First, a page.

Campaign group calls on Minister for Education to prioritise sex education reform

A representative of Uplift said that sex education “is one of the real ways we can help make our communities safer”

Over 300 members of campaign group Uplift have urged Minister for Education Norma Foley to prioritise reform of the Relationships and Sex Education (RSE) curriculum.

In a statement, Uplift campaigner Layla Wade said: “Proper sex education is one of the real ways we can help make our communities safer for us all. Minister Norma Foley is dragging her heels on an issue that impacts the daily lives of young people we know and love.”

Uplift is a campaign group in Ireland with over 338,000 members. Among its main causes are, according to group’s website, “a thriving environment”, “transparent democracy”, “equality”, and “social and economic justice”.

Wade said that hundreds of members of the group had contacted Foley directly to encourage her to expedite RSE reform.

In November the Education (Health, Relationships and Sex Education) Bill was introduced to the Dáil by Social Democrats TD Gary Gannon, seeking to ensure the provision of a comprehensive, “fact-based” sex education curriculum in all state-funded schools.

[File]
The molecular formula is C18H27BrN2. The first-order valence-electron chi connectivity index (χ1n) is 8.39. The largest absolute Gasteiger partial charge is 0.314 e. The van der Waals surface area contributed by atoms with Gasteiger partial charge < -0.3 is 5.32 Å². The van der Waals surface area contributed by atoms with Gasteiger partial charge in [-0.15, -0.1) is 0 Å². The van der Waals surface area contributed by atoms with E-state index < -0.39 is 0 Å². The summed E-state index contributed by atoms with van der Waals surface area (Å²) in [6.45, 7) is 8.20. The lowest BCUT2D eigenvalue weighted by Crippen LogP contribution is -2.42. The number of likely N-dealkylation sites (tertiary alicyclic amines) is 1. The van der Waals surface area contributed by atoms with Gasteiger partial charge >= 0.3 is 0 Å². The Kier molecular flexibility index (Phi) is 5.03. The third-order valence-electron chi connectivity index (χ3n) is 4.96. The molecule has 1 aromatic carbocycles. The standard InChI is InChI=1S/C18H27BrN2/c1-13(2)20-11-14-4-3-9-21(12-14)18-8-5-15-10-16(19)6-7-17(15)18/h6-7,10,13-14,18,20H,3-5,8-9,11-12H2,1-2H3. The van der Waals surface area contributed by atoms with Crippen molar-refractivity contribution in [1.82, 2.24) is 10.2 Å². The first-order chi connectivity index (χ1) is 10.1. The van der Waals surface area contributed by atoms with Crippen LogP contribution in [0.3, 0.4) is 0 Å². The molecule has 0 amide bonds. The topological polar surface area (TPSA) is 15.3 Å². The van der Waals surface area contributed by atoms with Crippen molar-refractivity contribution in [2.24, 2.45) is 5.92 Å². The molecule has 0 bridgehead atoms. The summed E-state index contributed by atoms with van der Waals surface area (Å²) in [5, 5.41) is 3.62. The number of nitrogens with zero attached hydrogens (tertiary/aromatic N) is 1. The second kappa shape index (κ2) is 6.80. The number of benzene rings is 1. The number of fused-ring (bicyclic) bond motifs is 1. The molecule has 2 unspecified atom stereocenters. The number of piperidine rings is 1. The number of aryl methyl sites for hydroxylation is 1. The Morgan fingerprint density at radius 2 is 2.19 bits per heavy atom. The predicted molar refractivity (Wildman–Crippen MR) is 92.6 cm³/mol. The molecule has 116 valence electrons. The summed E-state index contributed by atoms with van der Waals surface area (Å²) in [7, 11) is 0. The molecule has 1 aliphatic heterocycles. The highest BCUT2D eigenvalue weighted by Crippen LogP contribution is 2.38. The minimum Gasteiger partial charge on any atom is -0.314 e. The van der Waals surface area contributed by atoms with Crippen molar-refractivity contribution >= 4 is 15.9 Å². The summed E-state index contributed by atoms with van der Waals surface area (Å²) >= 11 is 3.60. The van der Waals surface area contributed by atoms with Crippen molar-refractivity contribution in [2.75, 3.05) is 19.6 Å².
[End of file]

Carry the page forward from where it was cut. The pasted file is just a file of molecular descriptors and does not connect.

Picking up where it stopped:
Minister Foley affirmed that the Government did not oppose the bill, but called for a nine-month delay “to allow time for work underway by the National Council for Curriculum and Assessment [NCCA] to be advanced.”

The minister emphasised that this postponement would allow the legislation to be informed by the NCCA’s ongoing research.

The NCCA completed a review of the RSE programme in December 2019 at the request of then-Minister for Education Richard Bruton, but Uplift says that Minister Foley has delayed further reading until September 2022.

Recent weeks have seen renewed public discussion around the topic of male violence towards women and the extent to which misogyny pervades Irish culture. The murder of Ashling Murphy in January prompted many women to come forward with stories of violence and harassment, while the past week alone has seen three high-profile assaults on women in Cork, Kilkenny, and Dublin.

A recent survey of sexual violence on college campuses also found that more than a third of female students had experienced rape.

Wade continued: “When healthy conversations about sex and relationships are shunned and shamed away, it becomes a lightning rod for sexual violence

Another Uplift campaigner who wasn’t named said: “As a community we believe that a holistic approach is vital when it comes to relationship and sex education.”

David Wolfe

David Wolfe is a Junior Sophister student of History and Political Science. He is the current Social Media and Managing Editor of Trinity News, having previously served as News Editor, Assistant News Editor and copyeditor.